30. The computer system of claim 29 wherein the computer program product further comprises instructions that cause the computer to scale down Large Individual Stocks further comprise instructions that cause the computer to:
classify the Large Individual Stocks as Large Combined Stocks if the capitalization weight of said Large Individual Stocks exceeds a second threshold;
determine the aggregated capitalization weight of Large Combined Stocks;
scale the weights of each of the Large Individual Stocks by an amount to set a new aggregate weight of the Large Combined Stocks to a value less than the second threshold.
31. The computer system of claim 29 wherein the computer program product further comprises instructions that cause the computer to scale weights of each of the Large Individual Stocks further comprise instructions for causing the computer to:
adjust the weights of each of the Large Individual Stocks so that the proportion of the amount of a new adjustment above the first threshold for each of the Large Individual Stocks is substantially the same as a comparable proportion for those of the Large Individual Stocks prior to adjustment.
32. The computer system of claim 29 wherein the computer program product further comprises instructions that cause the computer to distribute aggregate excess capitalization weight over Small Individual Stocks further comprise instructions for causing the computer to:
calculate an Equal Dollar Weighting Anchor Point for the stocks in the index;
scale up a largest of the Small Individual Stocks by a scale factor to set a current percent weight of said largest small stock equal to the Equal Dollar Weighting Anchor Point; and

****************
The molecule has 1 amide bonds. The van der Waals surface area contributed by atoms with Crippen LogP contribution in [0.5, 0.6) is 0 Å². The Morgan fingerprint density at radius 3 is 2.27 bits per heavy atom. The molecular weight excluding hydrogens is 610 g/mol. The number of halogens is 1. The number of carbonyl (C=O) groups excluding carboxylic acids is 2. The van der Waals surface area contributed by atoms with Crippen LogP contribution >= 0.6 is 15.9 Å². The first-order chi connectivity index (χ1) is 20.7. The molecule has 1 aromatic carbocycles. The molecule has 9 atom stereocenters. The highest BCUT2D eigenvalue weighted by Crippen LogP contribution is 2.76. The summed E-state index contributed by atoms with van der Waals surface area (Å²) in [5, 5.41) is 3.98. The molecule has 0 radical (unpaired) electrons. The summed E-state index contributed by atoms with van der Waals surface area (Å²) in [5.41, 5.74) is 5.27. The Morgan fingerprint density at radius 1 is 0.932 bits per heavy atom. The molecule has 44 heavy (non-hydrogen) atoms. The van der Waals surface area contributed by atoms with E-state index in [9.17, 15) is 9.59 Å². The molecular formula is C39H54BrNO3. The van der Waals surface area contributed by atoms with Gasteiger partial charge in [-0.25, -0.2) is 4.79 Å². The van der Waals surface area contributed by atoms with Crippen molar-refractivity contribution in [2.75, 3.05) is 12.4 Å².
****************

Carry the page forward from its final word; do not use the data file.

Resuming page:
scale up remaining Small Individual Stocks by a modified scale factor corresponding to the scale factor used to scale the largest stock of the Small Individual Stocks modified by a value which takes into consideration the proportion of each stock's current percent weight in relation to the current percent weight of the largest Small Individual Stock.
33. The computer system of claim 29 wherein the computer program product further comprises instructions that cause the computer to distribute further comprises instructions for causing the computer to:
determine the total increase in percentage current weight for the Small Individual Stocks;
compare the change in percent current weight for the Small Individual Stocks to the aggregate percent weight of the Large Individual Stocks;
if the percent current weight is less than the aggregate percent weight of the Large Individual Stocks, further comprises instructions for causing the computer to perform at least one subsequent iteration in which instructions cause the computer to:
scale a subsequent largest one of the Small Individual Stocks by a subsequent scale factor to have a current percent weight of said subsequent largest small stock equal to the Equal Dollar Weighting Anchor Point; and
scale up remaining Small Individual Stocks by a subsequent modified scale factor corresponding to the scale factor used to scale the subsequent largest stock of the Small Individual Stocks modified by a subsequent value which takes into consideration the proportion of each stock's current percent weight in relation to the current percent weight of the subsequent highest ranking Small Individual Stock.